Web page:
- 20.1.1: Why is the use of a salt bridge or porous barrier necessary in an e...
- 20.1.2: Given the Cu2+(aq) | Cu(s) and Mg2+(aq) | Mg(s) half-reactions, whe...
- 20.1.3: Write the half-reaction in which I-(aq) changes to I2(s). Would thi...
- 20.1.4: RELATING IDEAS Is the net chemical result of an electrochemical cel...
Solutions for Chapter 20.1: Introduction to Electrochemistry
Full solutions for Modern Chemistry: Student Edition 2012 | 1st Edition
Carbohydrates that differ in confi guration only at their anomeric carbons.
A state of dynamic balance in which the rate of formation of the products of a reaction from the reactants equals the rate of formation of the reactants from the products; at equilibrium the concentrations of the reactants and products remain constant. (Section 4.1;Chapter 15: Introduction)
Compounds that have the same molecular formula but differ in the way the atoms are connected.
Reactions in which two p systems are joined together in a way that forms a ring. In the process, two p bonds are converted into two s bonds.
A covalent bond involving two electron pairs. (Section 8.3)
Therange of all frequencies of electromagnetic radiation,which is arbitrarily divided into severalregions, most commonly by wavelength.
A higher energy state than the ground state. (Section 6.3)
A law stating that the concentration of a gas in a solution, Sg, is proportional to the pressure of gas over the solution: Sg = kPg. (Section 13.3)
heterolytic bond cleavage
Bond breaking that results in the formation of ions.
Compounds that are similar in structure to CFCs but also possess at least one C!Hbond.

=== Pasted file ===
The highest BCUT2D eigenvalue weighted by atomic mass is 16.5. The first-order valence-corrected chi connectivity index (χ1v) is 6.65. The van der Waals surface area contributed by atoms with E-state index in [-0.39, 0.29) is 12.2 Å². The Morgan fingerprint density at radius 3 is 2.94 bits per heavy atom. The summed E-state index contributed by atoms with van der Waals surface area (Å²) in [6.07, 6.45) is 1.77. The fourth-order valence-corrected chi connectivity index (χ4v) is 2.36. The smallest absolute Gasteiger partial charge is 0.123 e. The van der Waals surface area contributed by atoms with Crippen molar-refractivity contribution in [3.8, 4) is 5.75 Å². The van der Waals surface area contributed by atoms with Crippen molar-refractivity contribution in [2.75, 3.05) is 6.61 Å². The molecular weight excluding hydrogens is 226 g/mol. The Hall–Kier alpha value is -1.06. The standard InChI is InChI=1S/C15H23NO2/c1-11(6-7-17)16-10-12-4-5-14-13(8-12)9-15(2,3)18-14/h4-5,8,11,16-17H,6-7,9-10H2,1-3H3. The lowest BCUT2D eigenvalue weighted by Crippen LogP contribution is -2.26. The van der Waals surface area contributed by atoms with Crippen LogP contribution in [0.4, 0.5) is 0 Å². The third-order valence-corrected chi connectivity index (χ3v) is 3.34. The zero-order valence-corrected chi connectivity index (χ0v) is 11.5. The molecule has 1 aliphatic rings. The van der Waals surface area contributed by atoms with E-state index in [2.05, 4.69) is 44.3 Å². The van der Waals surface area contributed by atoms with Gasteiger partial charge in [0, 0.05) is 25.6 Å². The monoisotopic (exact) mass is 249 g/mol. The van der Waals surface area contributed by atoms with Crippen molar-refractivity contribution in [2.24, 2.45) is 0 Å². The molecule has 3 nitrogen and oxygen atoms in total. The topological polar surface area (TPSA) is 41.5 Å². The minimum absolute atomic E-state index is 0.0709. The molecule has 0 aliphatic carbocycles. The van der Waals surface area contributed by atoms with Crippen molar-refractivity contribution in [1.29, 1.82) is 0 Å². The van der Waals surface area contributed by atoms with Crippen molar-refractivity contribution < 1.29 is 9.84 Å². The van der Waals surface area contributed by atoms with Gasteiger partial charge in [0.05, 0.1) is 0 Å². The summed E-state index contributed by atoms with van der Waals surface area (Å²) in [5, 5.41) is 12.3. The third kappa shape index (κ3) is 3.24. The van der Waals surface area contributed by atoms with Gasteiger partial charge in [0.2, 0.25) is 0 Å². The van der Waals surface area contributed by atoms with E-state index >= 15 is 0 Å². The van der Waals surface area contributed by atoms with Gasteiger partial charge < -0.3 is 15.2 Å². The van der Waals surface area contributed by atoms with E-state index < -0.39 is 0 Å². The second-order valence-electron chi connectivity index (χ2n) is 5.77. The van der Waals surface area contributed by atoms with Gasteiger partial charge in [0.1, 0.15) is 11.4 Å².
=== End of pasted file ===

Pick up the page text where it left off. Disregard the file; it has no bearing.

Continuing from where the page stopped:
The vectors a, b, and c that define a crystal lattice. The position of any lattice point in a crystal can be represented by summing integer multiples of the lattice vectors. (Section 12.2)
A magneticfield generated by a spinning proton.
An instrument used to measure the precise masses and relative amounts of atomic and molecular ions. (Section 2.4)
A biopolymer containing three types of monomer units: heterocyclic aromatic amine bases derived from purine and pyrimidine, the monosaccharides d-ribose or 2-deoxy-d-ribose, and phosphoric acid
A large molecule of high molecular mass, formed by the joining together, or polymerization, of a large number of molecules of low molecular mass. The individual molecules forming the polymer are called monomers. (Sections 12.1 and 12.8)
A polymer of amino acids that has a molecular weight of less than 10,000. (Section 24.7)
Polypeptide chains comprised of more than 40 or 50 amino acids.
A solution prepared by dissolving Ag2O in aqueous ammonia; used for selective oxidation of an aldehyde to a carboxylic acid.
a !CH"CH2 group
A neutral molecule with positive and negative charges on adjacent atoms
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